bunch of politicians in Platte county
who are fighting Mr. Howard do not
appear to realize this fact
If rumor can be credited as correct,
Mr. Howard has some pretty strong
backing behind him in the fight he has
started against the Union Pacific. It
is understood that before going before
the State Board of Assessment he con
sulted W. J. Bryan and Banker Shal
lenberger and that these gentlemen
promised him their moral support, as
did also Dr. Hall of Lincoln.
The action of Mr. Howard has
arroused the Lattaites in Platte and
other counties, for they are not blind
to the fact that the Columbus editor
has given the Latta boom a jolt that
is liable to ditch Jim and his barrel.
Up to the present time Edgar appears
to have the best of the fight and is
running several laps ahead of Jim,
and if the latter hopes to regain lost
ground it will be necessary to tap
another barrel and scatter more coin
among the faithful.
DR. STEPHENS' MEDICINE.
An exchange received at the Jour
nal office, edited by a prominent Dem
ocratic politician, contains a lengthy
article criticising Dan V. Stephens for
the part he is taking as chairman of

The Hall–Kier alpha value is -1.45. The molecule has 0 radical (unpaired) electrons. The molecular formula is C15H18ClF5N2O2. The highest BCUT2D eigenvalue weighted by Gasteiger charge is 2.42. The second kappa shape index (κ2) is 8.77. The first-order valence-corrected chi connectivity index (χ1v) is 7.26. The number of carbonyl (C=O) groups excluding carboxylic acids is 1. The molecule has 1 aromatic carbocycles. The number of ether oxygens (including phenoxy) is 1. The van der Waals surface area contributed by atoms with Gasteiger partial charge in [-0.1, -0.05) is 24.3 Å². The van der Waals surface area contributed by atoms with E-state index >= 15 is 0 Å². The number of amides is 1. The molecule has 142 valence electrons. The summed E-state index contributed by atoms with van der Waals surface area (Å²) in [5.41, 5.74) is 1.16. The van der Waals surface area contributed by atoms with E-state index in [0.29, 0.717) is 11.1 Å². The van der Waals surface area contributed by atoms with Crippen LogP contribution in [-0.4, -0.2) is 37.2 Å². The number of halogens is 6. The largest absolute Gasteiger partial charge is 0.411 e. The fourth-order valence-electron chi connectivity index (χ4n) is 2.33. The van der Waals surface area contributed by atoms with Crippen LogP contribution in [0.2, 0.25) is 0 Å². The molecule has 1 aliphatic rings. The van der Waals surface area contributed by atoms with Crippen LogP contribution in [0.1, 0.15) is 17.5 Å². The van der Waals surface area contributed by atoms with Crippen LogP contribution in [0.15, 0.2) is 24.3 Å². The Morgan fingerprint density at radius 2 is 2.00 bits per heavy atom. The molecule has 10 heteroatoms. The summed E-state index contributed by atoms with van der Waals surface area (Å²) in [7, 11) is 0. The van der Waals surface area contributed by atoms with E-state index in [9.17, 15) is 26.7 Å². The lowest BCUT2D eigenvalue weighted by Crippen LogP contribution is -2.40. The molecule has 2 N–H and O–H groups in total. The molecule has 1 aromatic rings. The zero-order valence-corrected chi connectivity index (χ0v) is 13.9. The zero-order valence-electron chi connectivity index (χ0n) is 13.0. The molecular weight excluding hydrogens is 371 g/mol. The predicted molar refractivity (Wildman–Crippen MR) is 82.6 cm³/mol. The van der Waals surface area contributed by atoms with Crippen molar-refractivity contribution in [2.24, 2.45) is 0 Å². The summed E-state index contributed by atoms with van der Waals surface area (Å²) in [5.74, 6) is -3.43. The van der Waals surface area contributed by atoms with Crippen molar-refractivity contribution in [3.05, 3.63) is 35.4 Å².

the Democratic Congressional Com
mittee, in boosting for Jim Latta for
congress, from which the following is
"In his effort to deliver the Demo
cratic Congressional nomination to Mr.
Latta the bounds of common decency
have been overstepped by Chairman
Stephens, and the friends of Edgar How
ard have about reached the limit of their
patience in view of the work of our
chairman in trying by fair means or
foal to employ his official position
against Howard. It is not pleasant to
be compelled to call attention to the
unfair work of Chairman Stephens, but
a sense of justice impels us to denounce
crooked work in politics, no matter
whether the work is done by Guffy of
Pennsylvania, or by the chairman of a
Democratic committee in Nebraska.
Such work cannot win, provided the
Democrats of the district be made
acquainted with the facts, and it is the